Thursday, November 13, 2008

The Great Greeting Giver

For a period of time, I attended college in the Southern United States. Even though we share the same citizenship, it has some very different nuances in its culture. One of those was the open and friendly way in which people interacted with each other. Even strangers. Two illustrations of what I mean:

I am from the Midwest. We are in a hurry, avoid eye contact in crowds, and attempt to get from point A to Point B with as little inconvenience as possible. Including human interaction. I did not realize how ingrained my southern interaction had become until I came back to Michigan. I was walking through a local campus (summer courses) and as I saw people—anyone, really—I would wave; calling out a friendly greeting, “Hi, there!”

They started back at me; moving as quickly as possible away from the strange little person who dared say “Hi” and slow them on their way. I was shocked at how rude and impatient these “northerners” were. My inner-being had changed to the point it felt “wrong.” This was not how humans were to interact! Of course, I quickly re-assumed my Midwestern “values.”

The second instance was when I took my wife back to visit friends. I warned her things were just a little bit…different…than she was used to and moved at a distinct pace. “Oh, that is fine by me,” she said, “I think it will be nice to slow down and be friendlier.” She didn’t know what she was getting in to.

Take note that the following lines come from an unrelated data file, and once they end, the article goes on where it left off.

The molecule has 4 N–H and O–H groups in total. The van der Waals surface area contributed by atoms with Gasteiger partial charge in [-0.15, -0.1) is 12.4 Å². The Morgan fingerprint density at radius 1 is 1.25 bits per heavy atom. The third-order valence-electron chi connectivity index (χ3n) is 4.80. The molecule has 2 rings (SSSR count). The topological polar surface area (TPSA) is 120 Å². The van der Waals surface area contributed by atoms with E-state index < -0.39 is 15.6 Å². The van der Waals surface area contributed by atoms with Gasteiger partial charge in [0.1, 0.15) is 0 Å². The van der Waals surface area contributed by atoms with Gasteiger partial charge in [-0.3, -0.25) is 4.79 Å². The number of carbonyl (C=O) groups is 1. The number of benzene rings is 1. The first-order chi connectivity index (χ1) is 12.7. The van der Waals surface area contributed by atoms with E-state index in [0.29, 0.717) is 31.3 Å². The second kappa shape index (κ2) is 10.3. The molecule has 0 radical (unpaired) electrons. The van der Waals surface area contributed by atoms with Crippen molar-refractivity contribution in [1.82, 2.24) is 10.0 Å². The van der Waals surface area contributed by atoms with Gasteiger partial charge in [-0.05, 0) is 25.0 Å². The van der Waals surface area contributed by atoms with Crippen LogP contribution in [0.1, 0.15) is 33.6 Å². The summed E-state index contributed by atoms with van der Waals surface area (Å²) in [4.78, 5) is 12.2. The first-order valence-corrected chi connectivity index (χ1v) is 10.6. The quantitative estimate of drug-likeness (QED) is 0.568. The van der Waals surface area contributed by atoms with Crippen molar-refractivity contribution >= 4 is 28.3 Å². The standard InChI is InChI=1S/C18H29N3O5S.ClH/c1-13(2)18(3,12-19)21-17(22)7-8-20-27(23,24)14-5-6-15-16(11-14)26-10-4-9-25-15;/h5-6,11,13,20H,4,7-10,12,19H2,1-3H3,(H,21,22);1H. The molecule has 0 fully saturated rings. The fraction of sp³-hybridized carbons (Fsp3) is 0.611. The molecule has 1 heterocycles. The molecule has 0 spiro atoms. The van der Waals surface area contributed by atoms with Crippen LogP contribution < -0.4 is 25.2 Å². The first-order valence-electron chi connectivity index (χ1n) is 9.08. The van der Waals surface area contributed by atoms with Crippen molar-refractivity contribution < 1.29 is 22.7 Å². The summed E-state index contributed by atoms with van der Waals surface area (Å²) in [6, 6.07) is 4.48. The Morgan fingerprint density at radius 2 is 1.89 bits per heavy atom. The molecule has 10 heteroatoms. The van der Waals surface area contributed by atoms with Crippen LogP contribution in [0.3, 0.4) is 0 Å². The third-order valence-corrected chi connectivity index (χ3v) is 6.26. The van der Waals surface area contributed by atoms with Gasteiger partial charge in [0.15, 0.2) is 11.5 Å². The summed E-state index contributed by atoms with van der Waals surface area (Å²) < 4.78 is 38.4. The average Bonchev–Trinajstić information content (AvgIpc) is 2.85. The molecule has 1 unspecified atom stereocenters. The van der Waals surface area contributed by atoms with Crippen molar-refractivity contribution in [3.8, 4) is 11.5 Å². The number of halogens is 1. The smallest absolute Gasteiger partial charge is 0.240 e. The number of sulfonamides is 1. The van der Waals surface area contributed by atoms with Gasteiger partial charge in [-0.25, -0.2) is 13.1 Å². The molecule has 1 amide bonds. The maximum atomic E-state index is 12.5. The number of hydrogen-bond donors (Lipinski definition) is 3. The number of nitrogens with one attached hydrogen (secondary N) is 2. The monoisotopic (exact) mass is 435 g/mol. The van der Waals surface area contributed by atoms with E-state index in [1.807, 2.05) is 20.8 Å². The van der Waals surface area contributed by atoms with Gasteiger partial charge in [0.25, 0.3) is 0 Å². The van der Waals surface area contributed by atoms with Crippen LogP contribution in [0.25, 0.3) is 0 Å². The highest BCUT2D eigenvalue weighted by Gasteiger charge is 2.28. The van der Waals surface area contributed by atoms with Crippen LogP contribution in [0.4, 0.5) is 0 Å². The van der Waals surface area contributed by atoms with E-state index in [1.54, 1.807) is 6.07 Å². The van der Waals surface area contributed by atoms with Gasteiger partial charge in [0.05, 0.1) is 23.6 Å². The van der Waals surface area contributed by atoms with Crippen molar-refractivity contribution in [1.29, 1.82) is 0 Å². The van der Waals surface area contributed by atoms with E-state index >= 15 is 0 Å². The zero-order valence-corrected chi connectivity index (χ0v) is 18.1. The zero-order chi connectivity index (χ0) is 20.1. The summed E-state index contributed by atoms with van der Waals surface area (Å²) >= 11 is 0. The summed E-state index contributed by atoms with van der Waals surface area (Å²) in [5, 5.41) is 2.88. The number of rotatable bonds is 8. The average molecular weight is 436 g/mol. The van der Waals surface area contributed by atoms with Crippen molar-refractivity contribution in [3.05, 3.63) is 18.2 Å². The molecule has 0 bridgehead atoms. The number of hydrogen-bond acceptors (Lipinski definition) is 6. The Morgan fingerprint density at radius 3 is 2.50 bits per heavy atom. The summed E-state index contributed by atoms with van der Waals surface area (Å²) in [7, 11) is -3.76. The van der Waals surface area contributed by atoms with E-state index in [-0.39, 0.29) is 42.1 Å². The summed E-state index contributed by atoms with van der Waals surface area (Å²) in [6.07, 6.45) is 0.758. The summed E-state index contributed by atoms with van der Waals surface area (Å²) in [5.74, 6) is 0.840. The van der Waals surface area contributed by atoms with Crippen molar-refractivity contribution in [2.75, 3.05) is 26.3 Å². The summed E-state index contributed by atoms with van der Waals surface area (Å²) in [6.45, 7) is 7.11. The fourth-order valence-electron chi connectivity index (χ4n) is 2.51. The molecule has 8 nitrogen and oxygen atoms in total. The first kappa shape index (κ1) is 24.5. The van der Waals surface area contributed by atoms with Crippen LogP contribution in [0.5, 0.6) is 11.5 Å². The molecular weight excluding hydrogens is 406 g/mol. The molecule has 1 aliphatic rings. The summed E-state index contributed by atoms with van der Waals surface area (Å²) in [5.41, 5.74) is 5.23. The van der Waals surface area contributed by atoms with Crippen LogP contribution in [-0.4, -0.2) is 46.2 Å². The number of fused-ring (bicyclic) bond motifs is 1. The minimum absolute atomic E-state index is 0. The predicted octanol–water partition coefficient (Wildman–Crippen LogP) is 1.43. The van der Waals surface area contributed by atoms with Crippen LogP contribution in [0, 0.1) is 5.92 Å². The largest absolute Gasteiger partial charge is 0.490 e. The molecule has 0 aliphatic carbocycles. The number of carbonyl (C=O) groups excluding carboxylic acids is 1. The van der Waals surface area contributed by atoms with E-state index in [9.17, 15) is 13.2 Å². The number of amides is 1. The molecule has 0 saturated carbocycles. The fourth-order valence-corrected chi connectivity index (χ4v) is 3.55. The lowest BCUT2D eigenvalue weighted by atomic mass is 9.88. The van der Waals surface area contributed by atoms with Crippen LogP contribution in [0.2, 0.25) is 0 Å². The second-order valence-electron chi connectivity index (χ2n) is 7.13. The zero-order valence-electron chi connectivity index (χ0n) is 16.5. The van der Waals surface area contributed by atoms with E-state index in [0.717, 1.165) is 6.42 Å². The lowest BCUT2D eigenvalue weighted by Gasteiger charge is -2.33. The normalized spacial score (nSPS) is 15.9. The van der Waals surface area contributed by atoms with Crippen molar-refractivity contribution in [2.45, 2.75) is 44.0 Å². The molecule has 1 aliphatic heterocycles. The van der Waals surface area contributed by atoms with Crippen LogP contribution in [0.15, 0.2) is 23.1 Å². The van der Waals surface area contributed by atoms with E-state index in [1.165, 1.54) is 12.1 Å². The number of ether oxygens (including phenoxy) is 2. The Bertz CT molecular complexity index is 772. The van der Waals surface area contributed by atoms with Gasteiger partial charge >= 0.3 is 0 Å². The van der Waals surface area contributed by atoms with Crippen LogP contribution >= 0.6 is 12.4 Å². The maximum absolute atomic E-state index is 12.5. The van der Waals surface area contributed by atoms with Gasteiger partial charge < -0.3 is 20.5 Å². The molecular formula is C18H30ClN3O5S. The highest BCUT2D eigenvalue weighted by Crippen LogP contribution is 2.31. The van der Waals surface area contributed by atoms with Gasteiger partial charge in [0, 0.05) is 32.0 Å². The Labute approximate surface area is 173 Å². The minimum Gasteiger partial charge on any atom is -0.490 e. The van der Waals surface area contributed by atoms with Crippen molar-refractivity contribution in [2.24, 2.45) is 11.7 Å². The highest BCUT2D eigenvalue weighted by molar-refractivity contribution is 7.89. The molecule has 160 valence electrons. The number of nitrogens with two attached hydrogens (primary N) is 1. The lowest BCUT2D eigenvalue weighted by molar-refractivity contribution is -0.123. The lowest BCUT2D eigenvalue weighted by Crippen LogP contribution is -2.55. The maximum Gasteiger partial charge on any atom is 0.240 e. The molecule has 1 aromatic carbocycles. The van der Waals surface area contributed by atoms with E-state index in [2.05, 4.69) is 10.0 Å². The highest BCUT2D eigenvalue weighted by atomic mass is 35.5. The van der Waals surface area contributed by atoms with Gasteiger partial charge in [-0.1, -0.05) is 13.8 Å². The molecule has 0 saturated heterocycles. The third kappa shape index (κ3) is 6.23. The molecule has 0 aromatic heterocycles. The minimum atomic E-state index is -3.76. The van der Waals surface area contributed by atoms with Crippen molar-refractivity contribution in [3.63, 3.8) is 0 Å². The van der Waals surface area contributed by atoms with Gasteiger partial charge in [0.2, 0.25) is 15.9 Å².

We bought some items at a store, and got in line at the cashier behind a person with only one or two items. Lucky, right? Er…no. The cashier and the buyer struck up a conversation. Now it was evident they didn’t know each other; but that wasn’t hindering the conversation a bit. They were more than willing to chat away. After about a minute I turned to my wife:

“Are you O.K?”
“This is fine. It’s kinda nice, actually.”

Another minute passed.

“How are you doing?”
“Do they always talk like this?”

Another long minute passed.

“You O.K.? You look a little…red.”
“Don’t they know people are trying to purchase things here? Don’t they know we have things to do?”

And another minute…

“Uh…maybe you should wait in the car…?”
[words chopped off with a snap of the teeth] “WHY. CAN’T. THEY. SHUT. UP?”

Even though we are but a 1000 miles apart in distance; the cultural divide may be far greater.

As humans we recognize the cultural and societal impact of greeting each other, and how that varies from place to place. In some parts of world, touching each other in greeting would be considered very rude. A bow is appropriate. Yet in others, a greeting may be on the other end of the spectrum, consisting of a firm hug and a kiss on each cheek.

We have quick handshakes, firm handshakes, handshakes that the more respected person must offer first, power handshakes and no handshakes. We have bear hugs and side hugs and one-armed hugs. We have kiss on the cheeks, kiss in the air near the cheek, one kiss, two kiss and three kiss greeting. Here are different forms of greeting from a few selected places.

We even indicate the depth of relationship by the amount of body we use: to a friend we use a whole arm (hug), to a stranger this is reduced to one hand (handshake) and by the time we reach an enemy, the only thing left in our greeting is one finger. In business gatherings we have one form of greeting; in doctor’s offices another. (Who shakes hands with a proctologist?)

We understand both the differences and the force of upbringing affecting how we view greetings. In fact, as cultures interact, they can even affect each other. Because of Japan’s interaction with Americans, the handshake has become more common, for example.